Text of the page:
Throughout the assignment, I contacted several museum-based professionals regarding the dress, and became more confident networking as a researcher. I looked into museums policies regarding altered garments, and how different keepers of costume interpret their collections. Over the course of the module, I developed a specialist understanding of mid-late 19th Century home-dressmaking, strengthened my ability to read dress, learned how to properly mount costume, and found out a great deal about the theory of dress history and the field today. Outside of university, this project gave me the confidence to submit an exhibition review to Textile History Journal, which was selected for publication last November!

Knowing how invested I was with my case study, Professor Taylor asked me to assist with her first year lecture and object handling session, and to do a small talk about the dress. I was so nervous about speaking in front of a large group, but the session went brilliantly. It was surprising how much information I could recall about the dress; I started to feel like a proper historian! This year I was asked to help out again, and so came prepared with notes and printed images to aid my talk.

Dress on display in the Pavilion Parade Foyer. Photo by Sarah-Mary Geissler

Fig. 4: Dress on display in the Pavilion Parade Foyer. Photo by Sarah-Mary Geissler

The success of this led to a conversation about displaying the dress in the School of Humanities’ Pavilion Parade foyer. With help from Clare in the office, mounting the dress was straightforward, though preparing information for the posters was challenging. I had to figure out what story was being told and how to make it interesting for a public viewer. Revisiting an undergrad project as a postgrad student, it was clear to see how much my work has strengthened in just a year (frustratingly, I found a spelling mistake on the first page of my original paper!). Displaying my research made me consider how museums and heritage sites interpret their collections, and this little display pushed me to develop my own curatorial skills.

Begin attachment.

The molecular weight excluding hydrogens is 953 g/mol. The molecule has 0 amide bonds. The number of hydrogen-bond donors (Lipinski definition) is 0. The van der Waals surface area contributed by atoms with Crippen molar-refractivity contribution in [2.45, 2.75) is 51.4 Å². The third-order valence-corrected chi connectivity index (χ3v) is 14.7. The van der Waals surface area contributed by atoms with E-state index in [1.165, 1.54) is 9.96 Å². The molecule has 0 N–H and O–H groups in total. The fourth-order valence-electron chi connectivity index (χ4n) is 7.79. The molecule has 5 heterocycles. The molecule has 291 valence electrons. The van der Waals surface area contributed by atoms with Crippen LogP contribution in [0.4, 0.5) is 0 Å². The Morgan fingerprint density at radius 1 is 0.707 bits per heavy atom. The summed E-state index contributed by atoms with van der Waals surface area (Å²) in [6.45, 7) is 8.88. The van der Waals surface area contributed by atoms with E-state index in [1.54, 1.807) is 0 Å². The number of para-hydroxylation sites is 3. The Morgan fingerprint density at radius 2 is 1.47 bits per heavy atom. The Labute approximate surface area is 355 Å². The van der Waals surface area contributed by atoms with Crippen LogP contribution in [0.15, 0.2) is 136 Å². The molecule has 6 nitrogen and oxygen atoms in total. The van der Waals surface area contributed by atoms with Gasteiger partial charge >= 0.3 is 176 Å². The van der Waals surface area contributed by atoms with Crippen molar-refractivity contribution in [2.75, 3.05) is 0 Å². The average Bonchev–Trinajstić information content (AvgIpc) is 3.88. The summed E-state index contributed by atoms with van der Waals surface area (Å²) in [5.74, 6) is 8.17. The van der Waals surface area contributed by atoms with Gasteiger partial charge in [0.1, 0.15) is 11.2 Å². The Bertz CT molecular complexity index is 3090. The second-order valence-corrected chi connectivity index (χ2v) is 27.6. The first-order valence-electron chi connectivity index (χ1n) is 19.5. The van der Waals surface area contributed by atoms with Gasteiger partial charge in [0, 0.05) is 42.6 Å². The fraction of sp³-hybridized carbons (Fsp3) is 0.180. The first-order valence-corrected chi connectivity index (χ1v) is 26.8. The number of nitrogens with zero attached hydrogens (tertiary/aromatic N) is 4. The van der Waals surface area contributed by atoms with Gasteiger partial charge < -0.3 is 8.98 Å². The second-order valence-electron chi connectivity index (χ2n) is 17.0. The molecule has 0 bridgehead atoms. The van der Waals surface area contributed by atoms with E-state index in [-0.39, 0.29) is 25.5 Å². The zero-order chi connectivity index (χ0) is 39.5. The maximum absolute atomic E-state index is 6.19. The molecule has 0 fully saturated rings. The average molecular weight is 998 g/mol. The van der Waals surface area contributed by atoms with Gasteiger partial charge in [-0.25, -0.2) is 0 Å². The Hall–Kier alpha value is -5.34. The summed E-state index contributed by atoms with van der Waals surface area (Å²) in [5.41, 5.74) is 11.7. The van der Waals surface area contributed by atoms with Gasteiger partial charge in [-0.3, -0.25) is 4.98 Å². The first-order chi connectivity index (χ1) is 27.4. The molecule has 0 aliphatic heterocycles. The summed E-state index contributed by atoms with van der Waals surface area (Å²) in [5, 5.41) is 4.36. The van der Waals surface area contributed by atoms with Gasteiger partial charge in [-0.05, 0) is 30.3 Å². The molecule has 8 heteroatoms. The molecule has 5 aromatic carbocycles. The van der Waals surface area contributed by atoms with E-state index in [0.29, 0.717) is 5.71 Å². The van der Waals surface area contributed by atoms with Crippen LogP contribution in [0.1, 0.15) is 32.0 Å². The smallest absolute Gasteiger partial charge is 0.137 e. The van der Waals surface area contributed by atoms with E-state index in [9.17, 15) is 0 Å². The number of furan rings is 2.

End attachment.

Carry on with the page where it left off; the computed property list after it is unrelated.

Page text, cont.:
All in all, I never expected the work done for one assignment to be the basis for such fantastic things. Having the Teaching Collection as a resource has been an invaluable part of my education at Brighton, and has reinforced the importance of understanding objects as sources of information to be read. I’ve been fortunate to have opportunities at the university to provide me with experience I can take into my career. It would be great for more students to get involved showcasing other pieces from the Teaching Collection in future, as there are many, many more fascinating stories to be shared!

 

Perspectives on Fashion Curation

Bookmark and Share

 

What does it mean to exhibit fashion today? Student Jade Bailey-Dowling (BA (hons) Fashion and Dress History) visited the London College of Fashion event Perspectives on Fashion Curation to find out.

For a two week period, London College of Fashion (LCF) took over House of Vans in Waterloo with an exhibition and programme of events called Found In Translation, showcasing work from the School of Media and Communication postgraduate courses at LCF.  These include Master’s courses of interest to Brighton’s History of Art and Design BA programme students including Costume for Performance, Fashion Cultures, and perhaps most relevant for those studying Fashion and Dress History, Fashion Curation.

On Friday 17 February, I attended Perspectives on Fashion Curationa series of presentations by some of the leading figures who teach on LCF postgraduate programmes in Fashion and Dress History and Fashion Curation. The event was chaired by Ben Whyman, the manager for Centre of Fashion Curation, and began with presentations from several experts in the field talking about different areas of fashion curation and exhibition making.